Many of you are familiar with the book Under-exploited Tropical Plants with Promising Economic Value. In the early 1970s , the U.S. National Academy of Sciences surveyed scientists around the world to determine which plants had the greatest potential for introduction to other tropical countries. This book includes 36 plants chosen from among 400 that were nominated.
When scientists study how plants resist drought, they sometimes use the tepary bean as a model, according to graduate student Richard Pratt at Purdue University. Tepary beans are cultivated by Indian groups in the Sonoran desert of western North America. They thrive in arid regions which receive heavy but infrequent rains. They need ample moisture to germinate and advance growth to flowering. After flowers form, little additional moisture is needed. Teparies enjoy high temperatures and bright sunshine but are intolerant of frost and waterlogging. They require night temperatures over 46 degrees F (8 degrees C). In certain types of desert soils, after one of those rare times when the ground is flooded, the beans can reportedly be planted and produce a crop with no further rainfall.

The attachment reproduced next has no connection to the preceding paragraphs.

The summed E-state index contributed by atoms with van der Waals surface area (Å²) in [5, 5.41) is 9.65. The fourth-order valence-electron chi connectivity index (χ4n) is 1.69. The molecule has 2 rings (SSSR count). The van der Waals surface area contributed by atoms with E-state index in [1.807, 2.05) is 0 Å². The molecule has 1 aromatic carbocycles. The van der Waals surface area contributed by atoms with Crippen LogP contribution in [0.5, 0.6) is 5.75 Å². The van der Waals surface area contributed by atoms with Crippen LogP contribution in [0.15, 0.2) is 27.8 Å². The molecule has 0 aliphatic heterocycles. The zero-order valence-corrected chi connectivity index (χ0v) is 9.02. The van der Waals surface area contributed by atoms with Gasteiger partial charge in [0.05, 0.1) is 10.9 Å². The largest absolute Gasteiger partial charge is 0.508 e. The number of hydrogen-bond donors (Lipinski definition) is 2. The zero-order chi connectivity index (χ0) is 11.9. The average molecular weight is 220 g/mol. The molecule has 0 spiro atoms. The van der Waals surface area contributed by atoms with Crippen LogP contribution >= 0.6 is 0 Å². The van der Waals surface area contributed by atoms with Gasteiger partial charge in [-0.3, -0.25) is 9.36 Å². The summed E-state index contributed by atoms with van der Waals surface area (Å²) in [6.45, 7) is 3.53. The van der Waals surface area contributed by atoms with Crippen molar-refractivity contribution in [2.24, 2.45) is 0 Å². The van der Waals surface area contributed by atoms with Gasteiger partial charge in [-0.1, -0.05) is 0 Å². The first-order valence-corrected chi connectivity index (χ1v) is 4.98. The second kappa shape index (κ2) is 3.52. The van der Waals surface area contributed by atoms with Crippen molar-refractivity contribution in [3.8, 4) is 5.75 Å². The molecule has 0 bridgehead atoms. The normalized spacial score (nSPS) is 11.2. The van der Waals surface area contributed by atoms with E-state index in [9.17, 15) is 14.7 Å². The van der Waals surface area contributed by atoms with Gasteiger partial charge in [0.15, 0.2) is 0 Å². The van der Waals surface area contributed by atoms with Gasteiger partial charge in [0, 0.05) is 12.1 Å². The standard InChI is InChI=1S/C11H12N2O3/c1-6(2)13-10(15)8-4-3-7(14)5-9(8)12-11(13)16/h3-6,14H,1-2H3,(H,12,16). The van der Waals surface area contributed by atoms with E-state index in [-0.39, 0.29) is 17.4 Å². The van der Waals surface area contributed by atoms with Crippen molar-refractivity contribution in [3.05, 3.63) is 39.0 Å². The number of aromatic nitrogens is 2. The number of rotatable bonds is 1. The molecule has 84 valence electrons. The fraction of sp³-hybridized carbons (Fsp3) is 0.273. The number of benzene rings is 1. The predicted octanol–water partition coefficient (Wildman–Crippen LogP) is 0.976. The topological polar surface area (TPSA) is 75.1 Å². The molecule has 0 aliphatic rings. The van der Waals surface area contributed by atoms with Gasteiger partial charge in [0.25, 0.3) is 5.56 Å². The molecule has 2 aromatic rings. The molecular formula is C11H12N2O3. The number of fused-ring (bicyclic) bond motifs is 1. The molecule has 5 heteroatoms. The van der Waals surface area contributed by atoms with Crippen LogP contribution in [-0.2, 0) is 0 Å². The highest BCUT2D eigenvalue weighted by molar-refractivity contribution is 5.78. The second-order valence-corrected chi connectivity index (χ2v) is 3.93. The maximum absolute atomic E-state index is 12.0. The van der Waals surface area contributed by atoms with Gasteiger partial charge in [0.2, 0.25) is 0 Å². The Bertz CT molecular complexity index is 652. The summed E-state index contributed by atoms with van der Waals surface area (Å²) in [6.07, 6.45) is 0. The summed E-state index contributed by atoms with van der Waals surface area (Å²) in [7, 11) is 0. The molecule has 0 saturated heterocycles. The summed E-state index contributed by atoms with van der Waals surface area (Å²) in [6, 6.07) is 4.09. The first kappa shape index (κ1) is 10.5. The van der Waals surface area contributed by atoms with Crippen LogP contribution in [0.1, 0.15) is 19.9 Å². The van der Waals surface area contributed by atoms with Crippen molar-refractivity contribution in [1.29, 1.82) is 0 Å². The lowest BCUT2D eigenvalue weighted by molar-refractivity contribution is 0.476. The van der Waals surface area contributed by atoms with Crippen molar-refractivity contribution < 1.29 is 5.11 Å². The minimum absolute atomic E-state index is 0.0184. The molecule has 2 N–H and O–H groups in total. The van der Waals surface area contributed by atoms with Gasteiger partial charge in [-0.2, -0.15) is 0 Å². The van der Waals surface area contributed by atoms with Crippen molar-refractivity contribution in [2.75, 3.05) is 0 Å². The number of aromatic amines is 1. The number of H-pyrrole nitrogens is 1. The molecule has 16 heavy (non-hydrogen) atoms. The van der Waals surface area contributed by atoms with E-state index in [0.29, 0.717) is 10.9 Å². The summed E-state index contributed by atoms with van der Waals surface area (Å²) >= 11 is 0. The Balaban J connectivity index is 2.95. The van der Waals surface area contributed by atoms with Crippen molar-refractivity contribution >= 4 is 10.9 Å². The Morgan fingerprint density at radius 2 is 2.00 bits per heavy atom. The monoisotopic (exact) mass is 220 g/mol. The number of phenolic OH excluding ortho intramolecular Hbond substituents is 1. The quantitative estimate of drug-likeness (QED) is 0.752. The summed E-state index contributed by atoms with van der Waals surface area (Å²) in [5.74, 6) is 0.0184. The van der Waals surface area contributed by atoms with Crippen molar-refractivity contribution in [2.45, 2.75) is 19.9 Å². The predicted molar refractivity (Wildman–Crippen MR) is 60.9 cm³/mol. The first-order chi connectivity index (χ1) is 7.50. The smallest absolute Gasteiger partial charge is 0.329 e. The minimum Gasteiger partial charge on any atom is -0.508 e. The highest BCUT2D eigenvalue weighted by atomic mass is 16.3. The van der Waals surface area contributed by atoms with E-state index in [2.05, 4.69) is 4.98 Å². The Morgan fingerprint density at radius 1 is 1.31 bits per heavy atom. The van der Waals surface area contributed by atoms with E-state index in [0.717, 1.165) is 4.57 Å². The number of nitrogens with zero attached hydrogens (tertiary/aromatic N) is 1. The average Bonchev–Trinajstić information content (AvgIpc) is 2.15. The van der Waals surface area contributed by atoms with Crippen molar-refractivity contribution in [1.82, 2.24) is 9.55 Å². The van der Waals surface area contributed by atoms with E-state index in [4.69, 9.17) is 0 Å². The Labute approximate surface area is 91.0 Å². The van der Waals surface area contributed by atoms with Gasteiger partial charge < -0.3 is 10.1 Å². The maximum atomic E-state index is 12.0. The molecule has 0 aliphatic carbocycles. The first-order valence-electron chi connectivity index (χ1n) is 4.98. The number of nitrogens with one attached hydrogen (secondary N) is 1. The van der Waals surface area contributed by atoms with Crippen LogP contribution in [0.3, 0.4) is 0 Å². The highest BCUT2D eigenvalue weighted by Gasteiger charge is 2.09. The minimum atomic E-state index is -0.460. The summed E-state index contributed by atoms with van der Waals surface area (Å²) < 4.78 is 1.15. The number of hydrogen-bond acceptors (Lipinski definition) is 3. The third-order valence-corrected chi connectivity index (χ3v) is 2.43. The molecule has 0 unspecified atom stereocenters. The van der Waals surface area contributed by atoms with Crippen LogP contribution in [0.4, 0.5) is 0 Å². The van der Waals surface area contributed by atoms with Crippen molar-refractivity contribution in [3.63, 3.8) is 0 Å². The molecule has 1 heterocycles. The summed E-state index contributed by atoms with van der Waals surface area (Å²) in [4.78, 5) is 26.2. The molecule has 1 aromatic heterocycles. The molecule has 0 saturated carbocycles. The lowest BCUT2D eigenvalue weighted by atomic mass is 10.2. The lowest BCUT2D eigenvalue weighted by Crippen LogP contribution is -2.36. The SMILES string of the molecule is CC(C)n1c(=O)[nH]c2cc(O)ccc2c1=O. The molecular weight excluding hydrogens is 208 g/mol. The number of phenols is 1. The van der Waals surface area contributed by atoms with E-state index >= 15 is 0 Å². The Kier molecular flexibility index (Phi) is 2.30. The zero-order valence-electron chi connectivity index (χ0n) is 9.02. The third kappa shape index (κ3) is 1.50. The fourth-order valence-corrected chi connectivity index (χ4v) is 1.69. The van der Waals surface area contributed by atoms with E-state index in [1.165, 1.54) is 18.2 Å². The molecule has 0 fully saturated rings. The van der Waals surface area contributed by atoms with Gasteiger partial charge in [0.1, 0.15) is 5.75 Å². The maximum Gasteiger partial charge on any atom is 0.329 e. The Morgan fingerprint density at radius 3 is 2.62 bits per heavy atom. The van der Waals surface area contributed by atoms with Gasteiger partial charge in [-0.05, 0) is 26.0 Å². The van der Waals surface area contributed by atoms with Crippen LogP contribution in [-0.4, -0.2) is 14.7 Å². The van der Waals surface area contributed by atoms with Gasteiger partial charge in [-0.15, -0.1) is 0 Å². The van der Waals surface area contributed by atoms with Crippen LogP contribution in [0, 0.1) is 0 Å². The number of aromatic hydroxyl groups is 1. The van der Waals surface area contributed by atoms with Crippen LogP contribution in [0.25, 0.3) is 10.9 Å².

Judging by the response to comments about tropical fruit trees in the last E D Notes, many of you are including tropical fruit trees in you development efforts. I have used the FAO book Propagation of Tropical Fruit Trees to answer several of your questions.
Don Bernd wrote to ask what we would recommend to counter molding of "leather, books, accordion, and wood furniture" in extreme humidity in his part of Colombia. The U.S. Forest Service bulletin, "Wood Finishing: Water Repellents and Water-Repellent Preservatives," describes a method for treating wood that is exposed to weathering (but above ground).
It is possible that the water repellent just described would be especially helpful for treating wood that is to be used in constructing bee hives. But be careful if you add toxic chemicals to turn it into a water-repellent preservative.
Dr. Frank is known to many of you as author of several books and articles on tropical subsistence farming. He works at the Mayaguez Institute of Tropical Agriculture (USDA) in Puerto Rico. Currently his research centers around sweet potato improvement for the tropics. We recently received from him the following interesting note: